In the wake of hurricane Sandy, Pivotal Research Group’s senior research analyst Brian Wieser lowered its U.S. ad forecast to a 0.5% decline in the third quarter, a 1.4% decline in the fourth quarter, and zero growth for the full year.
When all’s said and done, that will translate to a reduction of about $500 million in lost revenue, due to “interruptions in local TV and radio programming and also factoring in decision-making by media buyers in the wake of the storm,” writes Rupal Parekh, reporting on Pivotal Research Group’s projections.
What’s the impact, if any, on online video? There are factors holding back ad revenue growth in our industry and Sandy’s probably not one of them.
With Sandy knocking out everything south of 34th Avenue, that’s a plausible loss of spending. I thought it was a shame because Sandy also prevented the advertising community to raise money for the recovery. Then it hit me. See the last item below for my suggestion on how to combine charity with effective video ads.
Is Ad Skipping A Disaster or a Godsend?
(To be clear: I’m not suggesting that ad skipping is a disaster on par with real disasters.)
YouTube allows viewers to skip ads, andother sites are joining the trend. According to YouTube, last summer, 30% of viewers saw ads while 70% skipped them. It’s worth noting that YouTube charges marketers a premium when that 30% does watch as ad.
Now don’t me wrong.I’ve long admitted that as a viewer, I can’t stand pre-rolls. This is exacerbated by the usually crappy creative that marketers provide for unassuming viewers. Now, bad creative is one thing, but what I find funnier is the hubris of the industry in thinking that viewers would somehow welcome ads. The average viewer doesn’t care about a marketers’ message in a pre-roll. Don’t forget, if viewers really sought out a marketer’s message, they’d see it in a search engine advertisement after a search query (a form of pull advertising). The entire premise of push advertising (what a pre-roll is) is that marketers need to reach out and greet consumer who are not proactively seeking marketers’ products or services.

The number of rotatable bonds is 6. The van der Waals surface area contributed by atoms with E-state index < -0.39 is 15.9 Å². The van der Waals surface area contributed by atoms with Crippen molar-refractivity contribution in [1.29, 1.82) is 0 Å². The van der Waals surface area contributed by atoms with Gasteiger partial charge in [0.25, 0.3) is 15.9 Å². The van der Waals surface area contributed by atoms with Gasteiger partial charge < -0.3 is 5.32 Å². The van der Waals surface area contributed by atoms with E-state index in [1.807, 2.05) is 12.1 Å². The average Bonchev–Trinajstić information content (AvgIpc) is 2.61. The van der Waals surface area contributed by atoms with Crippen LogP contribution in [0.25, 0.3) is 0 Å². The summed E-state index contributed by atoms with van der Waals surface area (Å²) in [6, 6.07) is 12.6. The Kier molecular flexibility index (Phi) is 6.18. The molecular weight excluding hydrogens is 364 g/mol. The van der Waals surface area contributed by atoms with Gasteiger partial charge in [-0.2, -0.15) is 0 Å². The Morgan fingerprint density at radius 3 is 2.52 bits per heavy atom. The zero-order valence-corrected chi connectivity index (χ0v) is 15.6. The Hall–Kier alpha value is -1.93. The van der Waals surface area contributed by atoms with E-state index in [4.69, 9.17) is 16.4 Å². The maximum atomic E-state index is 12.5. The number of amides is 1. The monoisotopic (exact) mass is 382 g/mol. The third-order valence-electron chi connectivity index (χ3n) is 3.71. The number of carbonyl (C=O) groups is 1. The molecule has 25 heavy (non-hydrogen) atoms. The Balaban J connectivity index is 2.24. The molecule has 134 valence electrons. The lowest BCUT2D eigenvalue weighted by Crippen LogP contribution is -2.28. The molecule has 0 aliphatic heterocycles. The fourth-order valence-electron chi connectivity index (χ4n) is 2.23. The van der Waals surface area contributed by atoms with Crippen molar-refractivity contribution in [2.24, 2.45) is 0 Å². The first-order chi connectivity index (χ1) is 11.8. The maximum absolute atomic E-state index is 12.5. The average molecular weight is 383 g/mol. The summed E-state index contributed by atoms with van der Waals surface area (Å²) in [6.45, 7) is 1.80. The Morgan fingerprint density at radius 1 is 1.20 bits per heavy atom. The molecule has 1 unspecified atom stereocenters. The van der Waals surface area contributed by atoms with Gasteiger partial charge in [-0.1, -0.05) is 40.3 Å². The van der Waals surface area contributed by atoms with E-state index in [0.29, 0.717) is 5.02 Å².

A year ago, Hulu was getting accolades for letting viewers choose which ad they wanted to see. The practice is intuitive, but the model may be flawed and doomed to fail.
If viewers wants to see a marketer’s ad, over time those marketers will be conditioned into thinking they don’t need to advertise, so they will spend a bit less thinking that they can make it up with earned media instead. As a result, the ads that are increasingly shown are the very same ones that were skipped (because the undesirable ads will have to overcompensate with more spending, and there’s a finite amount of sellable impressions). If Hulu is paid to repeat the same ads a viewer rejected, the model breaks down. Just read the comments section of Hulu’s post if you doubt me.
Watch For Charity?
In the wake of Sandy, I wondered: why not encourage viewers to watch ads to benefit charitable causes that either the publisher, advertiser or viewer (the trifecta) can choose? I’m not talking about PSA ads, I am suggesting a percentage of the ad revenue would go to a charity if ads are enabled and watched.
It’s one thing to compensate viewers to watch ads -- that is a recipe for click fraud -- but if the trifecta can independently or together choose charities, then perhaps pre-roll advertising becomes a bit more effective.
Or maybe I’ve completely lost my marbles. What do you think?